by Rod Smith
You think you've read them all—all the writers with powerfully wicked imaginations, that is. Maybe you caught the bug in high school: there you were in English class, slumped on your desk, cuffing The Ticket That Exploded like a Playboy inside a rented copy of Catcher in the Rye. Or maybe it started on an unusually cool and foggy Saturday morning in July, when you fished that grocery bag out of a dumpster and let your friend have all the stuff with pictures while you kept Blood and Guts in High School. Eventually you got to the point where Hubert Selby and Lautremont are old hat to you; Sade, simply clunky. You wonder why no one other than Bernard Noel has yet to try pulling Bataille's sword out of whatever it is he left it in. You're still waiting for The Story of P. In short, nothing on any page in the world fazes you. The above comparisons are here for one reason: if any of what you've read above strikes a chord, you've come to the right review. If not, avert your eyes and move to another piece without delay, for we are about to enter the most desolate, the most brutal, the most unabashedly depraved realm in the history of the printed word: the world of Pierre Guyotat. Here's a typical scene, both savage and poignant, from the "First Chant" of his deliciously debased work Tomb for 500,000 Soldiers:
—Buy me, buy me, or I will die torn to pieces, yesterday they seized me and sewed me inside the horsehair of a mattress, cutting a hole in the cloth at the place of my thighs and everyone could then fuck me choking inside the horsehair, eyes pricked by the sweat, and the cloth, around the hole, blackens and sticks to my belly; I can't see them, I recognize them only by their cocks. Set me free, I'll work for your living.
The guard strokes the hair, the temples, the slave's forehead, strokes, soothes the restless forehead, the quivering neck, his belly touches the belly still wet, the stain on the dress called "slave's stain," his wooden leg crushes the foot of the now silent slave, motionless and quivering against the guard. Originally published in 1967, Tomb for 500,000 Soldiers is one of two Guyotat titles published in translation by the reliably insurgent folks at Creation Books this year. The other is Eden, Eden, Eden, originally published in 1970 and banned in Guyotat's native France until 1981. Of the two, Tomb provides the easiest point of entry into Guyotat's realm by far; plotless for all intents and purposes, the novel at least provides a modicum of description cumulatively over time, and approaches conventional narrative a good deal more closely than Eden, Eden, Eden, a single sentence in which one action immediately follows another with absolutely no intervening description or reflection for 181 pages. Both of these editions contain useful introductions by Artaud scholar Stephen Barber which help situate Guyotat's "supremely resilient and innovative body of work" for English-language readers.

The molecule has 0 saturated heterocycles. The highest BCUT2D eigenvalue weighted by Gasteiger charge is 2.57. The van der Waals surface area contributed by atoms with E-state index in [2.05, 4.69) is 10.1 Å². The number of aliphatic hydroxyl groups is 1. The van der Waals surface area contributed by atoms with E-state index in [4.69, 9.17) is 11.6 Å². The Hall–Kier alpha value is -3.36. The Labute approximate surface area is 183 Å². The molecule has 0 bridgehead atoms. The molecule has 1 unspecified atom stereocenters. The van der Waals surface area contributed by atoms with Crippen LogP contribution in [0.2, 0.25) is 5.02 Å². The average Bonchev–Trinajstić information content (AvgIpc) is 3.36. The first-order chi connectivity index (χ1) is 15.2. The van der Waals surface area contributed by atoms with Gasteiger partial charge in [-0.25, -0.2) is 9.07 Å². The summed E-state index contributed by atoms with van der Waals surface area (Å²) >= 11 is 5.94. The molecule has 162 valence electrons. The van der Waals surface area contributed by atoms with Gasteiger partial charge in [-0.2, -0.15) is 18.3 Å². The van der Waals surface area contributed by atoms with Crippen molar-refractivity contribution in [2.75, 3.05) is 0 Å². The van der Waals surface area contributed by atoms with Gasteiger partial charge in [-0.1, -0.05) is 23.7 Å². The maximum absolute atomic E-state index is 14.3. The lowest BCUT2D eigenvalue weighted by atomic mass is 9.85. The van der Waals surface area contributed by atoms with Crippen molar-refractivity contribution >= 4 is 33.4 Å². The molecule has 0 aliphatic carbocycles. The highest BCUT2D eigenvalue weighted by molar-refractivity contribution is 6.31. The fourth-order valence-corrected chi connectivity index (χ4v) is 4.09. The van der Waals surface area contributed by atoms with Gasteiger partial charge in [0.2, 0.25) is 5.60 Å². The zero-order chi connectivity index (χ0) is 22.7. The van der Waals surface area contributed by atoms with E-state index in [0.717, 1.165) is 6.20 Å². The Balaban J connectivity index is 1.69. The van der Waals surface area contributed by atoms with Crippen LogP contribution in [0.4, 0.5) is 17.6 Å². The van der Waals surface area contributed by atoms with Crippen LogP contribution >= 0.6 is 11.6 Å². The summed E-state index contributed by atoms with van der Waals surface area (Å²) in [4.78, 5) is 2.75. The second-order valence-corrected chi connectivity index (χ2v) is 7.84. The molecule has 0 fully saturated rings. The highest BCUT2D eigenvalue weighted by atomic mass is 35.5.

While Tomb conveys some notion of time's passage, albeit strangely, Eden's temporal perspective is completely exploded. Ostensibly the book presents the story of an increasingly degraded male prostitute, but its language is pared to bare essentials, each page different from the next only in the exact composition of the scenes and sentences upon it. Whether it's "Wazzag crouching alongside apprentice, licking cold sweat pearling on forehead, on navel" from early in the book or "vipers, in warm cavity of laterite covered by rustling almouz, copulating, striking jaws, horn, entwining" from near the end, Guytotat's torrentially presented lines and images are all but identical in tone and rhythm. In the preface to the book, Roland Barthes champions it as "a free text... outside all categories and yet of an importance beyond any doubt." Structural particulars and challenge factor aside, the novels have much in common. Each consists entirely of concatenated vignettes situated in a world constantly at war, inhabited only by masters, slaves, and beasts—basically a 150-proof version of the world around us. Each is about sex, death, cruelty, and little else, excepting the occasional glimpse of potential for transformation on a purely animal level. To some degree, personal experience inspires and informs both. Guyotat, born in 1940, has seen time on both sides of the gun—as a child during the Nazi occupation, as an occupier in the French army during the Algerian uprising. He's written and spoken extensively about the relationship between writing and masturbation, apparently a familiar combo for him in real life. He's been hospitalized in the midst of long writing binges during which he neither eats nor sleeps. Guyotat transforms writing (his) and reading (ours) into physical acts. He pitches, we catch, again and again—if we're up for it. Tomb for 500,00 Soldiers translator Romain Slocombe and Graham Fox, his Eden, Eden, Eden counterpart, have both demonstrated great courage simply by tackling these monstrous entities. The fact that each has successfully wrestled his monster to the ground and pinned it—wriggling, kicking, growling, and hissing, all simultaneously—only sweetens the deal. Despite Guyotat's obsession with death (or maybe because of it), each translation brims with raging life; each retains the sense and the savagery of the original, if not its exact rhythmic constituents. For Guyotat, those constituents are of paramount importance, albeit far more in his post-1970 work than in Tomb or Eden. By all reports, his more recent fiction, written in heavily phoneticized colloquial French with innumerable convolutions, seems all but untranslatable, meaning these two epic prose poems posing as novels might be all we Anglophones see of his work for a while. To paraphrase Martin Luther, it is no great matter. There's more than enough here to keep us busy.
Rain Taxi Online Edition, Winter 2003/2004 | © Rain Taxi, Inc. 2003/2004